The problem with poor pacing, and increasingly overlong television

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Having a more flexible runtime makes sense – generally speaking, the traditional forty-five-ish minute slot for a drama or the twenty-five-ish minute slot for comedy are fairly arbitrary ideas imposed by the demands of advertisers rather than anything else. There’s nothing inherent to the stories that dictate they hold this structure, so the opportunity to be a little bit more malleable and adaptable can be worth pursuing.

Yet it’s debatable whether this approach is really effective, and whether the freedom that’s been allowed has ultimately been a good thing. There’s an argument to be made that, over the past few years, it’s led to a slew of poorly paced television series; slow and plodding, not using their runtime effectively. It’s not so much that a serial has to be filled with incident, but that there’s a sense that not every minute has to be earned in the way that perhaps it used to be – in turn leading to more meandering, more superfluous storytelling.

This article brought to you by the hour I spent watching the first episode of Seven Seconds, though could just have easily been brought to you by the interminable thirteen hours spent on Jessica Jones series 2.

A while ago, I changed up my approach with how I write about television; I decided, basically, that I was only going to write about a show when I’d seen the entire thing. Just a different way of looking at it, taking the series more holistically basically, and a way to stop myself getting too complacent – after a while, I figure I’ll probably switch it up again.

But anyway, this led to a lot of Netflix binge-watching, which was always frustrating – with the above Seven Seconds, ten episodes totalled around eleven hours entirely (there was one episode which was seventy-five minutes long, which is pretty much never necessary) and it worked out that if I watched all ten episodes, then spent another three hours or so writing an article on the show, my final pay would work out as less than minimum wage. Which I was not wholly impressed by. So I wrote this article about why TV episodes are too long instead. Though admittedly I’d probably mind less if I was paid more. So, you know.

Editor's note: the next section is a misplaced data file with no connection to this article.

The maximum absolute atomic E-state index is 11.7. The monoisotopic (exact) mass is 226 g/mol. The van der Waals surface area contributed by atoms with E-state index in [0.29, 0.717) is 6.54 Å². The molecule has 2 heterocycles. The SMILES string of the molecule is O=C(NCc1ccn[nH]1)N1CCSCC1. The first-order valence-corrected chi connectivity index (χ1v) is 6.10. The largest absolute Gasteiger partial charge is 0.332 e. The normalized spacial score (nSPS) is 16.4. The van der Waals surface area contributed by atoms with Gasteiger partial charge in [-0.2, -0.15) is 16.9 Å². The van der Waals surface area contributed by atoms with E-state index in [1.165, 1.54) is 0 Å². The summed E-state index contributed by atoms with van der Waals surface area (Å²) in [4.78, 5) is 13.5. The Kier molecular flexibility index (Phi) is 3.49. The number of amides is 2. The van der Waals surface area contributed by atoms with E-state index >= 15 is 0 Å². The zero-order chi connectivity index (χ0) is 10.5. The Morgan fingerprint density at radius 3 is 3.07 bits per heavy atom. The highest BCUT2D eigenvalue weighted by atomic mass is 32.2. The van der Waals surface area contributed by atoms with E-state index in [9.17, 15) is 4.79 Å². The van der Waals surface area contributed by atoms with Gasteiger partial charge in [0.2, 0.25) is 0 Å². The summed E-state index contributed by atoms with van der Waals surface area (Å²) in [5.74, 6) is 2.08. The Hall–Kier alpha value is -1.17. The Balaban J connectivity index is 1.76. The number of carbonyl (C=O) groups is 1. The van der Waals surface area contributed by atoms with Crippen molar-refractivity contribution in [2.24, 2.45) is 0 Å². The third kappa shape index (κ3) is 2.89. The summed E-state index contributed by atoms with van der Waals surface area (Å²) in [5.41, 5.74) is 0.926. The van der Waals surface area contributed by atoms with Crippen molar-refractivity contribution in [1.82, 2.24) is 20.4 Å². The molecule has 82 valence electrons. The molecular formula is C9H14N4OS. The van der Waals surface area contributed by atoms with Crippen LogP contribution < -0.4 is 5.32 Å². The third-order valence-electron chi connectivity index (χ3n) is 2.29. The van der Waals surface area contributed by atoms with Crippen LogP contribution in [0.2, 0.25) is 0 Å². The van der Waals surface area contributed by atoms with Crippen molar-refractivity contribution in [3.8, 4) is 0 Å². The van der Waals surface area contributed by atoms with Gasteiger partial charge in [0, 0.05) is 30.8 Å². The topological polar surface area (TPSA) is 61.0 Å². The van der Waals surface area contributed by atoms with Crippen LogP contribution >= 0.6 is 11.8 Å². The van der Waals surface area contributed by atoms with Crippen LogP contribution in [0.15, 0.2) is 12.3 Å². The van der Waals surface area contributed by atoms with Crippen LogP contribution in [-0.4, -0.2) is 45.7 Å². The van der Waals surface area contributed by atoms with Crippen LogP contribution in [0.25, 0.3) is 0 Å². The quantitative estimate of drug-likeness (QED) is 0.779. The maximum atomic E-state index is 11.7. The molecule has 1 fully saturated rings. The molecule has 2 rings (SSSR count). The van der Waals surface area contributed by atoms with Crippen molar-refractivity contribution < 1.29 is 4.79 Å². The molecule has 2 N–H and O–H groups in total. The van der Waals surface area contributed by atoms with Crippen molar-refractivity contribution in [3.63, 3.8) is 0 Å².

(Some months later, a more well established TV critic, the name of whom escapes me, wrote something similar titled something to the effect of “overly long episodes are the TV equivalent of manspreading”, which is a much better title than mine. Made me laugh, anyway.)

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The Defenders is less a story, and more a drawn out contractual obligation

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It’s not so much that The Defenders is bad, exactly. Bits of it are quite good. The leads are, if nothing else, good at their job and keep the show afloat even as the script drags it down. Equally, though, it has to be said – it takes a special kind of programme to waste Sigourney Weaver. At the end of the day, there’s never really a sense that someone went into this with a story they wanted to tell, or any particular vision they wanted to realise.

Me on The Defenders, which I found quite disappointing on the whole.

Actually, “disappointing on the whole” is being far too kind – wasn’t it just staggeringly bad? Quite apart from the fact it managed to waste Sigourney Weaver (!!!) it moved at an absolutely glacial pace while still doing very little. One of the big things that stood out to me, actually, was that it couldn’t find the time for a scene between Matt and Claire, despite how important they’d been to one another in Daredevil. Just such a lack of focus on or interest in the characters (to say of nothing of moments of outright sloppiness, like poorly staged fight scenes and tonally mismatched musical cues), it was ultimately pretty substanceless.

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Costume designer Stephanie Maslansky on The Defenders, how to break into the industry, and more